For a man whose fortunes have fallen nearly $200 million in the past year, former national rugby league player turned businessman Wes Maas is incredibly optimistic.
The 42-year-old, who founded construction materials and real estate company Maas Group, expects his ASX-listed company to nearly double its growth in the next three to five years after he retired from football twenty years ago.
Maas says the driver of that growth will be work generated from an estimated $33 billion in planned federal and state government infrastructure spending in regional New South Wales and Queensland, on projects from hospitals, schools, affordable housing, roads, railways to renewable investments.
“Our outlook for the next three to five years is 30 to 50 percent stronger than the past three to five years, and the basis for that is infrastructure spending in the regional areas of Australia’s eastern states,” said Maas, who played football for South Sydney, before a shoulder injury ended his career in his early twenties.
“From the back of that infrastructure spending, you’re going to see significant population and job growth in the regions. In the housing market in the regions where we are active, you look at a vacancy rate of 0.5 percent, so if you link that to future job growth, you get an accelerated demand for housing.”
Maas Groep has four divisions, real estate, civil construction and rental, building materials and manufacturing. While it has built hubs around regional cities such as Dubbo, Orange, Bathurst and Tamworth in New South Wales, and Rockhampton in central Queensland, it has also been involved in providing equipment and services to some of the largest infrastructure projects in NSW, from the Sydney Metro, Snowy Hydro 2.0 and WestConnex. It is also part of a consortium developing the $70 million Marriott International hotel at Western Sydney Airport.
Stockbroker Morgans, who worked with Moelis on the public listing of Maas Group, has a price target of $5.60 on Mass Group. It’s a bullish forecast in a bear market, especially with investor concerns about rising costs in the construction materials sector and a slowdown in the housing market and economy. The delay has also raised questions about whether federal and state governments will proceed with all of their planned infrastructure projects.
Maas Group was listed on the stock exchange in December 2020 for $2 per share. Last Friday, the shares closed at $4.
Wes Maas still owns 50 percent of the business he started in Dubbo with a single bobcat and a tipper. His stake was worth $760 million a year ago, but with the market decline, the value of that stake has fallen to $590 million.
Maas Group underperformed the broader ASX200 index by 10 percent last year. And while some investors are nervous, Wes Mass has plowed nearly $10 million to acquire more stock in the company he founded.
“I have no better place to invest my money than the company,” he says. “We have a really strong outlook and I know exactly what we’re going to do in the coming years, so I think we’re better positioned today than when we quoted the IPO.”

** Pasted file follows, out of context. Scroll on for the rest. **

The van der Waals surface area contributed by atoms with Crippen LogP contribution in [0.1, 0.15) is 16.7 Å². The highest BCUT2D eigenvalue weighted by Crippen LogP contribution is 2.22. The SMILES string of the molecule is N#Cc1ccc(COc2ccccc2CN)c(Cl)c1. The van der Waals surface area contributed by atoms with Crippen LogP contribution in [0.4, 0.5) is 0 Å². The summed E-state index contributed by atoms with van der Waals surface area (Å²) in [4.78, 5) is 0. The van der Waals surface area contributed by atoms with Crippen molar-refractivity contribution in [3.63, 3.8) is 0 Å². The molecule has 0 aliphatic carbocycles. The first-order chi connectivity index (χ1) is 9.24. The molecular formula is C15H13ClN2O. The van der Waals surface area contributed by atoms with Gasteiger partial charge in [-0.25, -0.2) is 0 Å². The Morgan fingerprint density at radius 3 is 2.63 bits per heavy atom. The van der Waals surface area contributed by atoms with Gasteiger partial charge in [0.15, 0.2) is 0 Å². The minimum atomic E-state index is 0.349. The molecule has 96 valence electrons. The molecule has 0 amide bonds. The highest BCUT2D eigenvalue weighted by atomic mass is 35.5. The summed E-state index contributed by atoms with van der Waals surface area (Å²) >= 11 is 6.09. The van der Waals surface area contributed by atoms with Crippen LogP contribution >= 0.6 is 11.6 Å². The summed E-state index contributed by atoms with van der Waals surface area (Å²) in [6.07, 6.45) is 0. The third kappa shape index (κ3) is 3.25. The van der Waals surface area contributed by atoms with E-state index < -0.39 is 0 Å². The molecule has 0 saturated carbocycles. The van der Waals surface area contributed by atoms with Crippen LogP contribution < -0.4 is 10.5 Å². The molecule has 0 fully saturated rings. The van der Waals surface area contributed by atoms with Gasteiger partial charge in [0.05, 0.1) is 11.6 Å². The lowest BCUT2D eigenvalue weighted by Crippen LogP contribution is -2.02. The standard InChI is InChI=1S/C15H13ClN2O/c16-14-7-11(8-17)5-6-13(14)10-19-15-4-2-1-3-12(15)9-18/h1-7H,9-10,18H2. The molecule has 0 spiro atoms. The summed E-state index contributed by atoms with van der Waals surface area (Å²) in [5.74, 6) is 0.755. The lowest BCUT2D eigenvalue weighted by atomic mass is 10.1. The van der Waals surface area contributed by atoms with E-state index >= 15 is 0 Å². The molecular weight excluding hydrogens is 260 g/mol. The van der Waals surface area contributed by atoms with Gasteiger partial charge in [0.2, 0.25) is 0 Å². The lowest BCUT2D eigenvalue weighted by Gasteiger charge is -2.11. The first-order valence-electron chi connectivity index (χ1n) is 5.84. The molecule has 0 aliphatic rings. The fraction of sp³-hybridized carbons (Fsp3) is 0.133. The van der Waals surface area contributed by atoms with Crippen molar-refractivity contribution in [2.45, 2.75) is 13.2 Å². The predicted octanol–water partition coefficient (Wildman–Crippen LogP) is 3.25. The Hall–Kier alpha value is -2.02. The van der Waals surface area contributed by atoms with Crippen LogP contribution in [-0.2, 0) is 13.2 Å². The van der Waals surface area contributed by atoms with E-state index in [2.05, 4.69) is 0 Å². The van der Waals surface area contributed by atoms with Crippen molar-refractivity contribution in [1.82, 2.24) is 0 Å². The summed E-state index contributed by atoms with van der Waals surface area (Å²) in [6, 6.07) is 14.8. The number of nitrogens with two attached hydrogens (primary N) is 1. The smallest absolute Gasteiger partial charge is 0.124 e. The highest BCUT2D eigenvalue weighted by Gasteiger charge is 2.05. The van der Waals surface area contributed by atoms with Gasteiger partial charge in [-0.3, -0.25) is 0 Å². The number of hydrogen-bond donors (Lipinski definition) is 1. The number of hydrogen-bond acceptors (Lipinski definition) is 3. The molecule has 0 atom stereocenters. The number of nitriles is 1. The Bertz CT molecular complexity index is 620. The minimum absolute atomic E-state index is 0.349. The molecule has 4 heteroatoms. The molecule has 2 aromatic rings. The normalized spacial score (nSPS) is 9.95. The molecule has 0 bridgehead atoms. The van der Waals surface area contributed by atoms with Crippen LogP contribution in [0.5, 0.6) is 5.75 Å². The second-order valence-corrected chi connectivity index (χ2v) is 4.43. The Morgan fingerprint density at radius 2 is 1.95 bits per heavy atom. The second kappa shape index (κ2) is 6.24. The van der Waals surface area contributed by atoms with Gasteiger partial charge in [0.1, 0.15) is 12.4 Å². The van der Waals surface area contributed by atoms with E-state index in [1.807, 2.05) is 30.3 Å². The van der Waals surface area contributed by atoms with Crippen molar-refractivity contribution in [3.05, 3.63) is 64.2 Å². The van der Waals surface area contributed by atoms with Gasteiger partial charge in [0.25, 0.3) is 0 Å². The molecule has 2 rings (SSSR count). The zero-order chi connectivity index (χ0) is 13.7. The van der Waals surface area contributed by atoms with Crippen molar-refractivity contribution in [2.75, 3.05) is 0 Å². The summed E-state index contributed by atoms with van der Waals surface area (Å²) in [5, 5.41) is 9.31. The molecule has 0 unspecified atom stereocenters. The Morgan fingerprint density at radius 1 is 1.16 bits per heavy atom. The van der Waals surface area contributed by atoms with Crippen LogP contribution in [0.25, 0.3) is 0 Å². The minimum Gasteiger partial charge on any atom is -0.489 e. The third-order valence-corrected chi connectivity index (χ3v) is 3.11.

Maas Group, with 1200 employees, has a vertically integrated model where it manages most of its own supply chain, from owning quarries to heavy earthmoving equipment. It has 31 quarries, 12 concrete mixing plants and 450 machines and equipment for rent. It also owns a factory in Vietnam, which makes underground mining equipment.
“Most of the things we do, we do 80 percent in-house. We are very different from many developers who outsource,” says Maas. “Our costs are our costs. Of course we have seen inflation in housing construction, but we have been able to pass that on in house prices. We have kept our margin. On the infrastructure side, the company is as strong as ever, on the building materials side it is as strong as ever. We have a better forward order book than we have ever had.”
The company has 8,095 residential lots, with plans to sell approximately 550 lots annually. Many of the residential areas that Maas Group is developing include neighborhood shopping, adding to the commercial real estate arm Wes Maas expects to dominate the business over the next three to five years.
In the meantime, Wes Maas sees the current shortage of skilled labor as the biggest challenge for his company rather than the risk of an economic slowdown.
“I don’t have an exit plan.”
Wes Maas, Maas Group CEO
Morgan’s broker Liam Schofield has forecast Maas Group’s net profit to grow from $34.7 million in 2021 to $150.1 million in 2025. He expects the growth to be driven in part by more acquisitions. Maas Groep is aggressively sucking up quarries and service companies, such as Garde, which lays and maintains underground high-voltage cables.
Schofield says he is largely optimistic about the company because of his exposure to regional infrastructure works. “Many of our propositions are driven by regional infrastructure, and it is that vertical integration model as well. They are building a portfolio of residential areas, which they can expand with much of their own product. So we think this gives them the best chance of controlling costs, which is a big problem in this current environment.”
Wes Maas says that the company will continue to grow sustainably. “I don’t have an exit plan. I have always been goal oriented and focused on continuing to build a bigger business.”
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